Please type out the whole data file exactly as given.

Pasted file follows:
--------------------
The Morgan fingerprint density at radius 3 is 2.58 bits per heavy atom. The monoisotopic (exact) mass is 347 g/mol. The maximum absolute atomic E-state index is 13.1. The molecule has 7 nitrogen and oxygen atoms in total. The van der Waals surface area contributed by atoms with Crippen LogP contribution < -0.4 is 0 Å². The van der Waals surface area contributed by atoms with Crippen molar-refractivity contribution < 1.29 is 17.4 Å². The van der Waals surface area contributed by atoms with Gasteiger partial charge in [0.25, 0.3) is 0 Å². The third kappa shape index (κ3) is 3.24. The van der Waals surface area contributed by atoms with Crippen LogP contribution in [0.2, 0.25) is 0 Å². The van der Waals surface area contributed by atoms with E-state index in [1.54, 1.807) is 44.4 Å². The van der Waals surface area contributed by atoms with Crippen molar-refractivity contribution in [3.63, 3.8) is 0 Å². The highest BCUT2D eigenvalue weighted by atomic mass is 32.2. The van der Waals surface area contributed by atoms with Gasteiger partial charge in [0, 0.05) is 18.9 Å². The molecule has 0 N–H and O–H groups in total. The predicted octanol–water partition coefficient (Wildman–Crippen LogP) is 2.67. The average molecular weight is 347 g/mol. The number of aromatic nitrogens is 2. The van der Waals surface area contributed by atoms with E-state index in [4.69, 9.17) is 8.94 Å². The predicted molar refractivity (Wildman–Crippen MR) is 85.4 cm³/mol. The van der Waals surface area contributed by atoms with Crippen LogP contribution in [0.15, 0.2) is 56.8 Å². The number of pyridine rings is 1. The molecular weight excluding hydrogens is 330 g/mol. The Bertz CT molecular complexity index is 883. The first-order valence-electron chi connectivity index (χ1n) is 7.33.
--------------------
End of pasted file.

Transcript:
The Morgan fingerprint density at radius 3 is 2.58 bits per heavy atom. The monoisotopic (exact) mass is 347 g/mol. The maximum absolute atomic E-state index is 13.1. The molecule has 7 nitrogen and oxygen atoms in total. The van der Waals surface area contributed by atoms with Crippen LogP contribution < -0.4 is 0 Å². The van der Waals surface area contributed by atoms with Crippen molar-refractivity contribution < 1.29 is 17.4 Å². The van der Waals surface area contributed by atoms with Gasteiger partial charge in [0.25, 0.3) is 0 Å². The third kappa shape index (κ3) is 3.24. The van der Waals surface area contributed by atoms with Crippen LogP contribution in [0.2, 0.25) is 0 Å². The van der Waals surface area contributed by atoms with E-state index in [1.54, 1.807) is 44.4 Å². The van der Waals surface area contributed by atoms with Crippen molar-refractivity contribution in [3.63, 3.8) is 0 Å². The highest BCUT2D eigenvalue weighted by atomic mass is 32.2. The van der Waals surface area contributed by atoms with Gasteiger partial charge in [0, 0.05) is 18.9 Å². The molecule has 0 N–H and O–H groups in total. The predicted octanol–water partition coefficient (Wildman–Crippen LogP) is 2.67. The average molecular weight is 347 g/mol. The number of aromatic nitrogens is 2. The van der Waals surface area contributed by atoms with E-state index in [4.69, 9.17) is 8.94 Å². The predicted molar refractivity (Wildman–Crippen MR) is 85.4 cm³/mol. The van der Waals surface area contributed by atoms with Crippen LogP contribution in [0.15, 0.2) is 56.8 Å². The number of pyridine rings is 1. The molecular weight excluding hydrogens is 330 g/mol. The Bertz CT molecular complexity index is 883. The first-order valence-electron chi connectivity index (χ1n) is 7.33.